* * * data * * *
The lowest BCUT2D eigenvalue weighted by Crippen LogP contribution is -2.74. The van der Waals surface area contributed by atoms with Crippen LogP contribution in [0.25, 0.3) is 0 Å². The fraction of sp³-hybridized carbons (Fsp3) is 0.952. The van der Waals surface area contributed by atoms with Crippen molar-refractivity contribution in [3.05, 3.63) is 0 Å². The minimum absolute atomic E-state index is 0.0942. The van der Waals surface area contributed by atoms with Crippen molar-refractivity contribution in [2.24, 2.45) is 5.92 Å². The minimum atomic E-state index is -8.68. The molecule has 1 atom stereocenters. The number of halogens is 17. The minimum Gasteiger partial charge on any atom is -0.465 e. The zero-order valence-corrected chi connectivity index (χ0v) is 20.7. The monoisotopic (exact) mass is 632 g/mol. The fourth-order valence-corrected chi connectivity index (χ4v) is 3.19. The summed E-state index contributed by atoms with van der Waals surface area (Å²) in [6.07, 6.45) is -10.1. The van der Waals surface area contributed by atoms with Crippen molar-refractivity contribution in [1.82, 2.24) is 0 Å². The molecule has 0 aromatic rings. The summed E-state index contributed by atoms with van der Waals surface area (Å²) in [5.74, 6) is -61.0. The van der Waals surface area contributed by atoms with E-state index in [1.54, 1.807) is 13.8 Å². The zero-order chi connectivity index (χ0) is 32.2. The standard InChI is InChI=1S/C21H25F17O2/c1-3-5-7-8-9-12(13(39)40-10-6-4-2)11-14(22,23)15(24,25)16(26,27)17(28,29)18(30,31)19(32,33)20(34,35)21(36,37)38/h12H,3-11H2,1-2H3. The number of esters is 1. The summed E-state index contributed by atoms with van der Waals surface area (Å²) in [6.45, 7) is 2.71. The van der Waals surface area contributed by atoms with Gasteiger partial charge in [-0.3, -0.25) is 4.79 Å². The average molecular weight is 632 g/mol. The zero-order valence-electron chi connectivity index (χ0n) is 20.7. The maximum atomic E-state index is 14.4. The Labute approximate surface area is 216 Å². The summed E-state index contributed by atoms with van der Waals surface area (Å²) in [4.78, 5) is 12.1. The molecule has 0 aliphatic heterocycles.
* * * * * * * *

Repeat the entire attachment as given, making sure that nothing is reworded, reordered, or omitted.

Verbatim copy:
The lowest BCUT2D eigenvalue weighted by Crippen LogP contribution is -2.74. The van der Waals surface area contributed by atoms with Crippen LogP contribution in [0.25, 0.3) is 0 Å². The fraction of sp³-hybridized carbons (Fsp3) is 0.952. The van der Waals surface area contributed by atoms with Crippen molar-refractivity contribution in [3.05, 3.63) is 0 Å². The minimum absolute atomic E-state index is 0.0942. The van der Waals surface area contributed by atoms with Crippen molar-refractivity contribution in [2.24, 2.45) is 5.92 Å². The minimum atomic E-state index is -8.68. The molecule has 1 atom stereocenters. The number of halogens is 17. The minimum Gasteiger partial charge on any atom is -0.465 e. The zero-order valence-corrected chi connectivity index (χ0v) is 20.7. The monoisotopic (exact) mass is 632 g/mol. The fourth-order valence-corrected chi connectivity index (χ4v) is 3.19. The summed E-state index contributed by atoms with van der Waals surface area (Å²) in [6.07, 6.45) is -10.1. The van der Waals surface area contributed by atoms with Crippen molar-refractivity contribution in [1.82, 2.24) is 0 Å². The molecule has 0 aromatic rings. The summed E-state index contributed by atoms with van der Waals surface area (Å²) in [5.74, 6) is -61.0. The van der Waals surface area contributed by atoms with E-state index in [1.54, 1.807) is 13.8 Å². The zero-order chi connectivity index (χ0) is 32.2. The standard InChI is InChI=1S/C21H25F17O2/c1-3-5-7-8-9-12(13(39)40-10-6-4-2)11-14(22,23)15(24,25)16(26,27)17(28,29)18(30,31)19(32,33)20(34,35)21(36,37)38/h12H,3-11H2,1-2H3. The number of esters is 1. The summed E-state index contributed by atoms with van der Waals surface area (Å²) in [6.45, 7) is 2.71. The van der Waals surface area contributed by atoms with Gasteiger partial charge in [-0.3, -0.25) is 4.79 Å². The average molecular weight is 632 g/mol. The zero-order valence-electron chi connectivity index (χ0n) is 20.7. The maximum atomic E-state index is 14.4. The Labute approximate surface area is 216 Å². The summed E-state index contributed by atoms with van der Waals surface area (Å²) in [4.78, 5) is 12.1. The molecule has 0 aliphatic heterocycles.